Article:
Once I traded a bottle of vodka to a geek for a vacation day.
We were in the midst of our second water disaster in five days, and I knew we would need to support sneakernet (where documents were dumped to USB drives and run to local printers) the next day, so I needed all hands. He wasn’t leaving town, and I was perfectly within my rights to simply revoke the day, but I didn’t–I said, “Can I trade you a bottle of vodka for your vacation day tomorrow?” Two weeks after he gave up that day, I showed up with a bottle of Grey Goose, and handed it to him.
Did my company reimburse me for the vodka? No. Did the vodka’s cost in any way resemble the cost to him for the day? No. Neither of those was the point.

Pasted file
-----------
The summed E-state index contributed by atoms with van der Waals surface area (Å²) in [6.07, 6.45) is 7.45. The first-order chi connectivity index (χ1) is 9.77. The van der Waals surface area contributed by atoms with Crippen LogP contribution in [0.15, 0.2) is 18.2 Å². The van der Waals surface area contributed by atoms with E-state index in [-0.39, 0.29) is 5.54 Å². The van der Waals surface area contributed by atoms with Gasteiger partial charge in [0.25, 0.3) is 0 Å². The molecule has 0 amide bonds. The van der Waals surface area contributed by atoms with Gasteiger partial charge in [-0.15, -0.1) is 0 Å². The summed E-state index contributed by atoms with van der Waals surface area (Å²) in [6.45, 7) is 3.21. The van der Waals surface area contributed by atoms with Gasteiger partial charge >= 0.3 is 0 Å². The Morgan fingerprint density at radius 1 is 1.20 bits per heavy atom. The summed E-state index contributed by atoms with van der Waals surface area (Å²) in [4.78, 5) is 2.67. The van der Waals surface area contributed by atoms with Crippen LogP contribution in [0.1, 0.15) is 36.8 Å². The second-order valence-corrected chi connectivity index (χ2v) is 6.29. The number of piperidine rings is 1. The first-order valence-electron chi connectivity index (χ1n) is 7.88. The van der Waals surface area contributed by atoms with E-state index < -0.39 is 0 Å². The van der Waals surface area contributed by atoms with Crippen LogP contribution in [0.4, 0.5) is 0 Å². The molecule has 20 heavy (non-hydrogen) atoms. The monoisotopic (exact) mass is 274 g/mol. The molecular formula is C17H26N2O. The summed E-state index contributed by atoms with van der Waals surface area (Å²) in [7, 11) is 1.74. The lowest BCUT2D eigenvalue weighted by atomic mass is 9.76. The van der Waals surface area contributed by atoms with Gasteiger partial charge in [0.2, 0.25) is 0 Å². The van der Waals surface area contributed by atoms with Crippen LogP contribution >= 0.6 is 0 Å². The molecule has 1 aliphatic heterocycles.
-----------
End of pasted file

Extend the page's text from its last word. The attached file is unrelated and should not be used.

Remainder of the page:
The point was to recognize that I was asking him to sacrifice his personal benefit for the good of the company. I knew that he would lose the vacation day, since it was December and he couldn’t carry any over. He knew that I definitely needed his help. The vodka was a tangible recognition that he was doing something explicitly to his cost and for my benefit.
Overall, it was likely more of a “thank you” gift than an overt trade, but it is the most explicit example I have of a small way to make a geek feel appreciated when he goes above and beyond.